After leaving the gas chamber you will be given a short break for refreshments before boarding the bus to go to Auschwitz II/ Birkenau. Upon your arrival the bus will park outside the watchtower, recognizable from the train scene in Schindler’s List when the train of women and children was routed there by mistake. Through the gate you will be presented with a long gravel path leading past rows of brick houses on one side which once housed the female prisoners, and with brick chimney’s on your other side where there once stood wooden buildings which housed male prisoners which were burned in an attempt to destroy the evidence.

At the end of the path is a memorial to the millions of lives lost, it comes to you at this point (if not before) how much of an impact this event had on the world, not just the Jews of Europe. In multiple World languages plaques have been left as a beacon of remembrance of what transpired, to prevent history from repeating itself. Stones are also left here, as a similar rite to the shooting wall, which should not to be seen as leaving “dirt” on a plaque. The stones are a sign to those that have passed and those who will come in future, that you in being here, in experiencing this piece of history have grown the memory and kept it alive.

Around the memorial you will see the remains of the crematoriums. One destroyed in an uprising by the Jews in the camp, and the rest ordered demolished and the blown up by SS officials. The size of the ruins of these buildings is jaw dropping, although the hill at Auschwitz I is big, the number and size of the crematoriums overpowers it by far. It really gives scale to the “extermination” carried out by the Nazis, and with such big buildings and so much time it is easy to see how so many people succumbed to them.

After visiting the memorial and ruins, the tour brought us to the stone houses. Once inside it is awful to think of the possibility of living in those conditions. The beds are made of wood planks, and are almost too small for one, let alone many; the overhang of the roof left a large gap between it and the walls, which themselves were not air tight and only one brick thick. In light of the cold, damp conditions, the prisoners were given one small wood stove, and most likely not enough wood to burn in it. The space was frightening overall, and left a horrible feeling about what it would have been like in the wooden shacks if they had been standing.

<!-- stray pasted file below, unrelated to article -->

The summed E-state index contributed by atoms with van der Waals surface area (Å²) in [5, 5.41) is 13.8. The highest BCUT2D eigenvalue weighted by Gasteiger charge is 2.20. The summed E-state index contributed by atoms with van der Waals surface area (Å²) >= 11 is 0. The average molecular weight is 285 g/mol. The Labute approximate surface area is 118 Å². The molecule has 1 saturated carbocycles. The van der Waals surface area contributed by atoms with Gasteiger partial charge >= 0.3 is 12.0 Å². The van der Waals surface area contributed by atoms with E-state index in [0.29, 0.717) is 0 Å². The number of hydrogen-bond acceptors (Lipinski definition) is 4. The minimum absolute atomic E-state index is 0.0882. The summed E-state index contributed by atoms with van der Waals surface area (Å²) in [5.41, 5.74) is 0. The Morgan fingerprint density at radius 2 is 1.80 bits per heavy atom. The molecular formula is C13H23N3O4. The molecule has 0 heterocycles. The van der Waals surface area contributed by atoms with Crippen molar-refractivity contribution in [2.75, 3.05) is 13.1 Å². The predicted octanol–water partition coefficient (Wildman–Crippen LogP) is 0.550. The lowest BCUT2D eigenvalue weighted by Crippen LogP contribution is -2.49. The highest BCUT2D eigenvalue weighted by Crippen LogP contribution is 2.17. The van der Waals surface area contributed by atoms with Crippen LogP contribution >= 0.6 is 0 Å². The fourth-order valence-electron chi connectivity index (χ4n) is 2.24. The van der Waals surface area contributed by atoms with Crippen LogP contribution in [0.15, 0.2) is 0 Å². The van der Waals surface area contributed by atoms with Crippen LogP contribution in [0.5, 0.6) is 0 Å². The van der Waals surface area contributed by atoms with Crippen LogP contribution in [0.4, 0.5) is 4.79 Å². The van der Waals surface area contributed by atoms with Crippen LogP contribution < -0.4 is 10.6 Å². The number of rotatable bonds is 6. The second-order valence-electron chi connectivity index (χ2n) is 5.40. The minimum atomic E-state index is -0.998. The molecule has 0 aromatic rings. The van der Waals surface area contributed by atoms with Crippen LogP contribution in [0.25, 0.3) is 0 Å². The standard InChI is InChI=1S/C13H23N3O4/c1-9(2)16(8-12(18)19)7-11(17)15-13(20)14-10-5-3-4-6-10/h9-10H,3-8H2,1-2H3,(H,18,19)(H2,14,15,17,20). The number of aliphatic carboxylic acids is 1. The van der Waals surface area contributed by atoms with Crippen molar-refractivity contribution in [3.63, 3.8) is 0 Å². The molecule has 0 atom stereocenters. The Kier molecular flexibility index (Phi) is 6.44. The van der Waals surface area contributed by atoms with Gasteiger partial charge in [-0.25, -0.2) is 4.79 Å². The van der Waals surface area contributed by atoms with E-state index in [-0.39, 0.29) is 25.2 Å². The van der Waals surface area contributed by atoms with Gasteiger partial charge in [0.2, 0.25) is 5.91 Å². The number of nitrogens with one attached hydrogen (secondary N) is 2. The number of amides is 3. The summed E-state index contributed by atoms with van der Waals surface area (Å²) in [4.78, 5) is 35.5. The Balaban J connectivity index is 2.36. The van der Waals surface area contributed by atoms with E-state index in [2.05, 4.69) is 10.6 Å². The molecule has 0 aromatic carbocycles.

After a long walk back Steven and I were brought back to Krakow’s downtown area, and it wasn’t really until we left that the weight of what we had experienced hit us. It is something we have noticed with multiple locations, whether they are beautiful like the gardens at Versaille, or darker like the experience here or at Anne Frank House, while on the tour it doesn’t seem to faze most people, but once you leave and actually have time to process the large amounts of information you have just been given you are ready for a good cry, it can take a lot of energy out of you to be in such emotionally rich places, but they are some of my favorite things to do.

Photo Galleries:
Krakow Gallery
Warsaw Gallery
Poland Posts:
The Best Tomato Soup I Have EVER Experienced (and other good eats in Poland)
Warsaw and Kraków, To Jest Piękne.

The Best Tomato Soup I Have EVER Experienced (and other good eats in Poland)

by Mike Kerr

When Steven and I went to Poland we knew we would most definitely end up discovering a lot more about my Jewish heritage. What we didn’t know was that with the Canadian Dollar being worth about 3 Zloty at the time, it would turn out to be REALLY easy on the wallet when it came to eating. Growing up my mother would prepare the occasional Polish dish so I knew we were in for some savory food over the course of our stay.